Do you think that the approximately 100 hours of training that they get before going into service are enough? Should they have to do more? You are probably going to tell me that, of course, they must do more. So should they do more? Should we have a greater number of auxiliary constables in specific situations?
    We must make sure that the tasks and functions that we assign to them have no associated risk. It is essential for us not to assign them tasks that would expose them to danger. I believe that the training they receive is sufficient. But we always have to make sure that they are not given any dangerous tasks.
    I would like to add a clarification about the length of the training. It is not three weeks in a row. It is three weeks of training that includes a weekend course and an online course, for example. Three weeks is the total duration of the training, logically speaking. Auxiliaries only have to have taken two or three courses in order to be able to get into a police car with another RCMP member. After spending from one to three years in the same detachment, they can take the other courses.
    There is other training.
    Yes. That is what


Canada Labour Code demands, CPR and first aid—


    That deals with health and safety, as you said.
    You also said that there is no national guideline or policy about the training of auxiliary constables. Is there a committee looking into that? Do human resources administrators want to continue these groups in some places in preference to others?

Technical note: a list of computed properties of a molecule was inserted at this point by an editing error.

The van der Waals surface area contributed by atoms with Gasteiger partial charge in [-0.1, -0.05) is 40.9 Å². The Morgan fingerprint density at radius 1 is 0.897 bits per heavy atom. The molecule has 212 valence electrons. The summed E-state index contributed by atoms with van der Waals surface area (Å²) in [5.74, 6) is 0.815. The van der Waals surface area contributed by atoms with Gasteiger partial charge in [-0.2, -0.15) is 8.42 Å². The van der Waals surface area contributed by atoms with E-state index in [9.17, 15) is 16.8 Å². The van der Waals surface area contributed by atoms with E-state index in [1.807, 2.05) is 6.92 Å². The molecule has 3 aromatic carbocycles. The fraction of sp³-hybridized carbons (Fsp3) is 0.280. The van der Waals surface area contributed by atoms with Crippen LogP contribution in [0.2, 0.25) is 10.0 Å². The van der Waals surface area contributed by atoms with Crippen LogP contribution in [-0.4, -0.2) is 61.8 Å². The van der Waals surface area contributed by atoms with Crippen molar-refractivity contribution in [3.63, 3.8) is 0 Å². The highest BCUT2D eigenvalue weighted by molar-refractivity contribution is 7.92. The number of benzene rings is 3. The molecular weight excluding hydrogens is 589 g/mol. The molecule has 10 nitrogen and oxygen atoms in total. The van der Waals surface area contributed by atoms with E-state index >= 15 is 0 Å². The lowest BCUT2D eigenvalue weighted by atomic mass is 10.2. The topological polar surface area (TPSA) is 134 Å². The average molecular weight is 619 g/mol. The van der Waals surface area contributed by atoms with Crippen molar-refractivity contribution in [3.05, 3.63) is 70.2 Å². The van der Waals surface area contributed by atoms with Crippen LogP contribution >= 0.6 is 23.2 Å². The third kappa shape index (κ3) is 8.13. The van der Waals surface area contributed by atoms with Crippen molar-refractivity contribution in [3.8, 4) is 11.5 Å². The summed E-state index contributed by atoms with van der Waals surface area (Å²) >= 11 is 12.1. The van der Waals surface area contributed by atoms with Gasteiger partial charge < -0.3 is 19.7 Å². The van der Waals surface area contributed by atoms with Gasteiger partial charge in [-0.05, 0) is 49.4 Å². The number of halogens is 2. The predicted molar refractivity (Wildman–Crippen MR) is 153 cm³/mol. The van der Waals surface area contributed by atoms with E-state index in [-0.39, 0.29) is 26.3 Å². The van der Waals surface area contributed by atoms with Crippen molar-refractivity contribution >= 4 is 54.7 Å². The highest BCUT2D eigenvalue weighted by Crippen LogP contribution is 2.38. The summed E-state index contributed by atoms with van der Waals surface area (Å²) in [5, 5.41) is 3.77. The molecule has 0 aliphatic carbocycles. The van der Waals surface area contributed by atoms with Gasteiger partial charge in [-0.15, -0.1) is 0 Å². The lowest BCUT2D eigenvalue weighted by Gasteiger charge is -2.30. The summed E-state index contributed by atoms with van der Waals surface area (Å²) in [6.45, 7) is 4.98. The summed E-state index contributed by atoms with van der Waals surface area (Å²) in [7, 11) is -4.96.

There is no committee as such to discuss the auxiliary constables program and recruiting. But there is a committee that discusses ways to attract a variety of people to the RCMP. In those discussions, we consider not only regular members, but also auxiliary constables and other volunteer programs. We focus on the way to attract a diversity of people.


    Thank you very much.
    It looks like Mr. Hawn will have the last question for the day.
    You have five minutes.
    Thank you, Mr. Chair.
    Thank you, gentlemen.
    I have a couple of questions but we'll run out of time. I want to ask you first, is there something that we have not asked you today? Are there some recommendations you would have for auxiliaries, in any aspect, that you wanted to get out on the table?
    First and foremost is raising the awareness of the auxiliary program across Canada for all police forces. Every one of us has some sort of program like ours, maybe with a different name such as the cadet program or whatever. Raising that awareness for interest, for people to get in there and try that out, is one thing, but setting a quota or trying to set a number for us becomes difficult.
    I want to jump in on that last question because at a three-man detachment, for example, we don't have the time to have an auxiliary ride around with us all the time. We have stuff we need to do by ourselves. We can't have them in the room when we're interviewing somebody. We have investigations that have to be done. We have places we have to go, people we have to see, and we simply can't have that tail tagging along behind us. But they play an important role and we have a need for them to do all kinds of things, and we have to keep them challenged.
    If we can't keep a group of auxiliaries challenged, doing certain things and being involved with us front and centre—I'm going through an issue with ours right now on the uniform. They have a certain uniform. We took the yellow stripe away so they wouldn't look like policemen when we're out doing duties, when they had that extra.... We're different.